While a two-step, low high collector doping profile is used in these embodiments, other embodiments can realize the non-uniform collector doping profile for the improvement of SOA Boundary II. For example, one can use multiple layers in the collector instead of two doping layers. The layer with the lowest doping concentration is near the base, and that with the highest doping concentration is near the subcollector which has the highest doping level.

Alternatively, a continuous grading in the collector doping profile can be used to improve SOA Boundary II. The key is to have the more heavily doped collector region near the subcollector layer and the more lightly doped region near the base, and the heaviest doping concentration in the collector layer remains lower than that in the subcollector layer.

The invention can be applied to all heterojunction bipolar transistors, including for example, AlGaAs/GaAs, InGaP/GaAs, InP/InGaAs, InAlAs/InGaAs, and InAlGaAs/InGaAs single and double heterojunction bipolar transistors with GaAs, InGaAs, InP, AlGaAs, InGaP, InAlAs, or a combination thereof as the collector material. The invention can be also applied to Si based bipolar transistors including Si/SiGe heterojunction bipolar transistors.

While the invention has been described with reference to specific embodiments, the description is illustrative of the invention and is not to be construed as limiting the invention. Various modifications and applications may occur to those skilled in the art without departing from the true spirit and scope of the invention as defined by the appended claims.


1. A heterojunction bipolar transistor (HBT) comprising:

a) an emitter region of one conductivity type,
b) a base region of opposite conductivity type abutting the emitter region,
c) a collector region of the one conductivity type abutting the base region, and
d) a subcollector region of the one conductivity type abutting the collector region, the collector region having a doping profile with continuous dopant grading from the base region to the subcollector region with lightest doping near the base region and heaviest doping near the subcollector region, the heaviest doping being less than the doping in the subcollector region.

2. The HBT as defined by claim 1 wherein the collector doping concentration varies from about 7e15 ions cm−3 to about 2e16 ions cm−3 and the subcollector is on the order of 5e18 ions cm−3.

3. The HBT as defined by claim 1 wherein the collector doping varies from 7e15 ions cm−3 to 4e16 ions cm−3 and the subcollector doping is on the order of 5e18 ions cm−3.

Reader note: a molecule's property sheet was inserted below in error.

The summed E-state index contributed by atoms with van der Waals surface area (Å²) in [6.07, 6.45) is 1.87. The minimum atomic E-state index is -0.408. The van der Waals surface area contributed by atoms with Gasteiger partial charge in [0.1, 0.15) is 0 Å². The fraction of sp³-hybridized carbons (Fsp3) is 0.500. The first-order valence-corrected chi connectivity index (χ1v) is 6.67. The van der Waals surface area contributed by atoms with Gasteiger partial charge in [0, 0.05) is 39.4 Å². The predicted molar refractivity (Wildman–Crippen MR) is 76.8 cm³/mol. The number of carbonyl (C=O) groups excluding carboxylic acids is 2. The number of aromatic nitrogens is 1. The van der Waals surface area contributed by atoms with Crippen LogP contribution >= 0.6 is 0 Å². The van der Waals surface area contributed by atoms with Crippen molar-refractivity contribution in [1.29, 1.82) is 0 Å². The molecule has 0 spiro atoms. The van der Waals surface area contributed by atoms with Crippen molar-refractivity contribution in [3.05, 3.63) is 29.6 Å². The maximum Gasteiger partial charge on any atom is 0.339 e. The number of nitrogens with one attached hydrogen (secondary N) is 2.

4. The HBT as defined by claim 1 wherein the one conductivity type is N type and the opposite conductivity is P type.

Referenced Cited
U.S. Patent Documents
4951115 August 21, 1990 Harame et al.
5198682 March 30, 1993 Wu et al.
6531721 March 11, 2003 Burton et al.
Other references
  • S. Wolf, “Silicon Processing for the VLSI Era, vol. 2—Process Integration,” Lattice Press, Sunset Beach, CA (1990), pp. 467-468.
  • Fullowan et al., “Improved Breakdown of AllnAs/InGaAs Heterojunction Bipolar Transistors”, Electronics Letters, vol. 27, pp. 2340-2341, Dec. 1991.
  • Hassan et al., “Control of Current-Mode Second Breakdown in Transistors Through Use of Double-Graded Collectors”, Solid-State Electronics, vol. 33, No. 10, pp. 1217-1221, 1990.
  • Pfost et al., “Optimization of the Collector Profile of InGaP/GaAs HBTs for Increased Robustness”, 25th IEEE GaAsIC Symposium, Nov. 9-12, pp. 115-118, 2003.
Patent History
Patent number: 7012288
Type: Grant
Filed: Oct 8, 2002
Date of Patent: Mar 14, 2006
Patent Publication Number: 20040065897
Assignee: WJ Communications, Inc. (San Jose, CA)
Inventors: Chien Ping Lee (Fremont, CA), Hin Fai Chau (Fremont, CA), Nanlei Larry Wang (Palo Alto, CA), Clarence John Dunnrowicz (Santa Cruz, CA), Yan Chen (Fremont, CA), Barry Jia-Fu Lin (Cupertino, CA)
Primary Examiner: Douglas W. Owens
Attorney: Beyer Weaver & Thomas LLP
Application Number: 10/267,215
Current U.S. Class: Bipolar Transistor (257/197); Wide Band Gap Emitter (257/198)
International Classification: H01L 31/0336 (20060101);